The bosses you encounter range from massive behemoths, to dragons, to smaller more agile enemies. To be frank, I died less to bosses than I did to the environment and lesser enemies throughout my adventure. That doesn't mean the bosses are easy, it just means that the world of Elden Ring can sometimes feel more cruel. Some bosses in the game are quite easy though and sometimes just feel like scaled up versions of smaller mobs. However, out of the over 200 bosses in Elden Ring, you're going to encounter many that are better than any other games last boss fight. The scale and complexity of these particular fights is immense and you'll likely die quite a bit. Personally, there were bosses where I died 20+ times and other bosses where I didn't die at all. Particularly, the later part of the game contains very difficult and mechanically complex boss fights, a cherry on top after the journey prior. This range of difficulty reinforces the point I made earlier, every pathway can open a door for you as the adventurer, you just have to find and explore it.

    Equipment wise, there's plenty of build diversity within Elden Ring. You can do anything from wield whips as a tribute to the Belmonts and even wield massive great swords in your cosplay of Guts from Berserk. There's also plenty of magical elements available as well, such as spirits and incantations which open the door to a more magical approach to Elden Ring. Additionally, there's plenty of crafting recipes in the game which allow you to plug up some weaknesses and enhance your strengths. Talismans also provide the player more flexibility within their build. Having 4 slots at the end of the game, I was able to buff my stamina regeneration, jump attacks, frequency of attacks, and general stats. I was able to create the character that I aimed too, which is a testament to how good From Software executed build diversity within Elden Ring. 

    Performance wise, I somewhat have to rely on community opinion, as I did mod my experience. One of the more annoying aspects of the default build of Elden Ring is being unable to uncap your frame rate. In order to do so, you need to rely on a mod, which was released shortly after the game launched. Aka, it was a choice and a puzzling one made by From Software to exclude the feature. On top of that, I did play the game completely coop through the seamless coop mod and did have some de-sync issues along with crashes, both of which I heard were common issues with the default build as well. The other mods I utilized were to remove the camera auto re-centering, as the default camera was giving me a headache and I also implemented a reshade profile to enhance the graphics. Prior to doing so, the game ran sufficiently, but not as well as I'd expect. At max settings with an RTX 3080, Ryzen 3900x, 32GB RAM, and on a M.2 SSD, my frame rate ranged from 45 to 70, with an average of 57 at 4k resolution. This is sufficient, but by no means optimal considering the games presentation being what it is.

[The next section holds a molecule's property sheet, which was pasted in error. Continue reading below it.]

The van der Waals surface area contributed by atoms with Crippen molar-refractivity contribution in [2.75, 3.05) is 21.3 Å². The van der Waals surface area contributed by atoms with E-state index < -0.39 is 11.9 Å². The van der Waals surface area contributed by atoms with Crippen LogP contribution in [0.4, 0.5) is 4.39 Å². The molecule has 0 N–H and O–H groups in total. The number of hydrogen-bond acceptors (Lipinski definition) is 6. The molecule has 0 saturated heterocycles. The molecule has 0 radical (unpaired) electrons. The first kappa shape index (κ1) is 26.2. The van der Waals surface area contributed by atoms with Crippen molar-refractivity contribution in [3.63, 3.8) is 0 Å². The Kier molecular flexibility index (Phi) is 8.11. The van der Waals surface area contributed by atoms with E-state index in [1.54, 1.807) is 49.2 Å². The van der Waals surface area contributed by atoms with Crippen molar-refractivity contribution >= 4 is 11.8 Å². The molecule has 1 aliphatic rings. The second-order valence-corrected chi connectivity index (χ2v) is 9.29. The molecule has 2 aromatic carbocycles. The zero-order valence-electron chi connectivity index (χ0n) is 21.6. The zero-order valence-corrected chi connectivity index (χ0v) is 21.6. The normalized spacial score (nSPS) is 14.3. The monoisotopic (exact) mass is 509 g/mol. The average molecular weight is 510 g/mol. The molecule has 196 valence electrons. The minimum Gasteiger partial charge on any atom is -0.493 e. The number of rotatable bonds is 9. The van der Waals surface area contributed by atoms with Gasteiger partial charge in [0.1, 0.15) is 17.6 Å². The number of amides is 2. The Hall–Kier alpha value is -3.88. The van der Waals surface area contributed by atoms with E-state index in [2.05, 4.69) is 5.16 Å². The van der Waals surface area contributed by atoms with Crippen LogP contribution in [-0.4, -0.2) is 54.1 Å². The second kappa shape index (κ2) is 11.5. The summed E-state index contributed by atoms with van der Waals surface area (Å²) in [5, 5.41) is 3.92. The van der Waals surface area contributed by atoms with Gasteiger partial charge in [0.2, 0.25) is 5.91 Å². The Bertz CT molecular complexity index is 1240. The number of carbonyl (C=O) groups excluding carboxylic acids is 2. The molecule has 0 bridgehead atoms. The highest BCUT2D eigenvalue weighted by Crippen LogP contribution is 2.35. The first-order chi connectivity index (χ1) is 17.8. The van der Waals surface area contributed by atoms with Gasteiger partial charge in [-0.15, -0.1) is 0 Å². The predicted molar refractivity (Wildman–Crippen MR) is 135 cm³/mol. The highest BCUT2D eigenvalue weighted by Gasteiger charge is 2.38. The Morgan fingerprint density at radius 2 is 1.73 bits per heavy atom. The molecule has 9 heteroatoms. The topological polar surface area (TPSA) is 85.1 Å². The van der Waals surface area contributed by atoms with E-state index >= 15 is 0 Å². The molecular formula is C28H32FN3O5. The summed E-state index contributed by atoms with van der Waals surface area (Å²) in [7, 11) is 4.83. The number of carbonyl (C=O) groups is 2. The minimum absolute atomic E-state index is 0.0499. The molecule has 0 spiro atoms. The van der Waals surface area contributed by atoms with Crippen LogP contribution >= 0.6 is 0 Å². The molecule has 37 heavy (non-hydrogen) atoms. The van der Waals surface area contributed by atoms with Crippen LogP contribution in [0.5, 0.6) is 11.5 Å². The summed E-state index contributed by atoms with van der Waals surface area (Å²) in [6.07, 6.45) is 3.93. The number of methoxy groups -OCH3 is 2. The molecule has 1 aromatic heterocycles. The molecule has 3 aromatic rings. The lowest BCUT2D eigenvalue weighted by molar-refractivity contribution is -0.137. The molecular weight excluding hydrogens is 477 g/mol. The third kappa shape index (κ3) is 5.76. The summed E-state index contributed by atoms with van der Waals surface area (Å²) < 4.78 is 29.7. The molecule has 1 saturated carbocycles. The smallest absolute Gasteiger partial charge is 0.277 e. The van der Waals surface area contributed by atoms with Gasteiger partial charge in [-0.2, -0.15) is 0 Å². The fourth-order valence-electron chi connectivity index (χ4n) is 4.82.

In the end, I could go on for quite a while discussing Elden Ring, as it was an extremely enjoyable experience. It's presentation drew out intrigue I haven't felt since I was a kid, it's narrative was interesting enough to give meaning to my adventure, the level design was intricate, and the combat felt deep and rewarding. Unlike other open world games where you drown in a sea of content that's a glorified checklist, drowning in Elden Ring teleports you to an underground land full of intrigue. This vast open world never leaves you overwhelmed, it leaves you overwhelmingly intrigued. Intriguing is how I'd describe the game, as I was intrigued the entire time playing it. I never felt it dragged, I only felt that it persisted, as did I surviving in it's world. Becoming Elden Lord was one of my favorite achievements in gaming and playing Elden Ring was one of the best gaming experiences I've ever had. The only other way I'd describe the game besides intriguing, is that it's a masterpiece that you should definitely check out!

Rating: 9.6/10